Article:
With endless permutations of the wry, the enchanted, and the quotidian, Link employs fantastical elements as thrilling ends in themselves, but also as the means for expressing her characters' emotions and private dilemmas.
Stories with emotional depth are called good fiction. That quality has nothing to do with the presence or absence of "fantastical elements."

What really distinguishes "new wave fabulism" from the fantasy novels that started to rewrite US bestseller lists a few years ago? The intended audience. Winter starts her article with Link's story "Lull", which involves a phone-sex line. We just don't see phone-sex lines in fiction for young people; older teens may want to chat about sex, but, unlike adults, they haven't given up the ambition of doing so for free. Similarly, calling a movement "weirdass" signals that you're not telling stories to fourth-graders (or else you could never be heard over the hysterics).

So, my Northampton neighbors, write your stories! Explore the depths of adult emotional dilemmas! Break the conventions of genre--because that's what fantasy lets writers do! But address your creativity to your fiction, not to coining new, multi-verbal labels for what sort of fiction it is.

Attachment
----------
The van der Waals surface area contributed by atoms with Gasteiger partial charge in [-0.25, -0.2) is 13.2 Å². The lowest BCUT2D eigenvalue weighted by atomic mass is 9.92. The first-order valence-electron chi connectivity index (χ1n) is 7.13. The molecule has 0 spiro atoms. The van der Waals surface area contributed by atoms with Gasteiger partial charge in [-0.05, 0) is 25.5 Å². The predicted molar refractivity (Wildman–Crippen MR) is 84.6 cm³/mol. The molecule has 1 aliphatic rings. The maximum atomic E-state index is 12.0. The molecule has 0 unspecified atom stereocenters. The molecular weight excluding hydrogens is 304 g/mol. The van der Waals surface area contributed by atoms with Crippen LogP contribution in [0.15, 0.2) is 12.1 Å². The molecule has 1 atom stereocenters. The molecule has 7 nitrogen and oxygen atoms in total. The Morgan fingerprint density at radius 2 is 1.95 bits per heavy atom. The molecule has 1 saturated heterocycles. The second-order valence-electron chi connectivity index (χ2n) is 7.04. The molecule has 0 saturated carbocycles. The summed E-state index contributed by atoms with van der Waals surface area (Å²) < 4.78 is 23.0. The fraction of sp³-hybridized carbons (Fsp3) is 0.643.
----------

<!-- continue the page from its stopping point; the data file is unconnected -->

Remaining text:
Anonymous said...

Hey J.L.B.! While I agree with the spirit of your argument, I do think that "fabulism" is different in several ways from fantasy -- though maybe as a subset. The whole debate about this genre title is, incidentally, precisely analogous to the division between "science fiction" and "speculative fiction." In any case, here are what I see as the elements that distinguish fabulism:

1. Less emphasis on the construction of coherent alternative worlds, and more on the mechanics of fable. The "unreal" elements are introduced with a specific view to their symbolic, symbolist, or psychological resonance, rather than any definite insistence upon their physical reality or the continuity of another world.

2. A lot of the people considered fabulists are readers of fantasy (or sci-fi) as children who now reintroduce these elements -- but the elements are often introduced with a specifically ironic sense of their familiarity and their location within genres of the past. It is still possible, for example, to write a straight fantasy novel in which women wear wimples and dragons are a big deal ... but whereas a fantasist would posit these as a given part of their world, a fabulist would treat these elements with some kind of distance, I suspect -- irony or meta-fictional play or whatever it was. And the emphasis, as I said above, would be on their aptness as emotional figures rather than their absolute "realness" in the created world.